Gary shrugged, looking immensely pleased with Jake’s reaction. “Naw, I was just headin’ back to see if you guys were ready to go an’ I turned the corner an there you were, starin’ at the ground, shiverin’ like a scared little girl. Had to watch for a couple minutes. It was fuckin’ priceless, dude.”

Gary was clearly still pissed about Jake’s taunt earlier, and tension had always simmered between them, even on a good day. But Gary’s jab seemed over-the-top, completely unexpected . . .

But never in a million years could I have anticipated Jake’s response. He bellowed and charged, slamming his shoulder into Gary’s gut, tackling him.

Kevin and I intervened, pulling them apart, but not before they rolled and kicked and exchanged a flurry of punches that mostly glanced off each other. By the time Kevin and I got them to their feet, however—Kevin holding Jake back, me pushing Gary away—I noticed a dangerous gleam in Gary’s eye that I’d never seen before. Had Jake finally crossed a line?

Gary spat on his hand. I hissed in surprise at the bloody splotch of saliva. Apparently one of Jake’s flailing blows had landed after all.

Pushing and trying to shove me aside, Gary snarled, “I’m gonna fuckin’ kill you, Burns.”

“C’mon! You call me pussy? I’ll show who the fuckin pussy is . . . ”

“Cool it, Jake!”

Jake lurched forward against Kevin, jabbing a finger at Gary. His red face twisted into an ugly sneer. “I ain’t afraid of nobody, Macky! Nobody!” Spittle flew and the cords in his neck stood out as he screamed. “An’ I ain’t afraid of that stupid Gook’s goddamn fortune tellin’ game! Fuck him an’ his game!”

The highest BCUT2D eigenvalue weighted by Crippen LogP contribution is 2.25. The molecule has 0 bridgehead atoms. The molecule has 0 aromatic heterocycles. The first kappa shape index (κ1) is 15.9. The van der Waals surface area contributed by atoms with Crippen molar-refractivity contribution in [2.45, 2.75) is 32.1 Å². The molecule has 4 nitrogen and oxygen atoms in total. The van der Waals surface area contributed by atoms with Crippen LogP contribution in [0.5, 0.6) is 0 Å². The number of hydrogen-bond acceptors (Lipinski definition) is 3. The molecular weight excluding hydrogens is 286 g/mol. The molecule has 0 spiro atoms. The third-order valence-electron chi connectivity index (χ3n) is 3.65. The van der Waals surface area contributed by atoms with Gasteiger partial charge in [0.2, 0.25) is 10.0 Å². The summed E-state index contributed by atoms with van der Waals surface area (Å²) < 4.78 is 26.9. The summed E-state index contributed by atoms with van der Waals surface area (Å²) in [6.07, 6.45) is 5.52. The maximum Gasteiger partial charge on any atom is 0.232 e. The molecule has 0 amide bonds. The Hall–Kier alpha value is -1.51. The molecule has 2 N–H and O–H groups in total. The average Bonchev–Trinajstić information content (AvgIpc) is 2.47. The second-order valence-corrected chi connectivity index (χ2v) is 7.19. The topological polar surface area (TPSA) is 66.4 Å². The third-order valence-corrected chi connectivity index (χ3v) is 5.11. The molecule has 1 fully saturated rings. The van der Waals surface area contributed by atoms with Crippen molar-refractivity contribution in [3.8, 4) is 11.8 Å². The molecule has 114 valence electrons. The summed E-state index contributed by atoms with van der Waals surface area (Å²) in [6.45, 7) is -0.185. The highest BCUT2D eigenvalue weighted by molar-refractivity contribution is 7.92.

An oppressive silence fell over everything then, sharp tension building like a static charge between us. Kevin took a deep breath and broke the silence with, “Jake. What the hell is wrong? You can tell us, man. It’s okay.”

I’m ashamed to confess how I felt just then. Here was this kid who really annoyed the piss out of us (me especially), dogging our steps every day; a kid with issues; a kid whose presence offered very few perks, and here Kevin was trying to make peace with him while I just wanted Jake to storm off into the woods and leave us alone.

I got my wish. Jake glared at Gary for several seconds, face red and teeth bared like a dog. Then he hissed, “Fuck y’all. I don’t need your help, or your shit.”

He shook himself free of Kevin’s grip and stalked away, stooping to grab his line of fish from the water in one hand and his pole in the other. He slouched toward Black Creek Bridge and Clarke Street, leaving us in the woods staring at each other, leaving me to wonder just what it was about Mr. Trung that scared Jake Burns so much.

I’d find out soon enough.

Though I still wish I hadn’t.

Comments (2)
goodnovel comment avatar
nathan blas
Nice novel pls give more extra bonus pls so we can read ur nice novel pls...
goodnovel comment avatar
nathan blas
give more extra bonus pls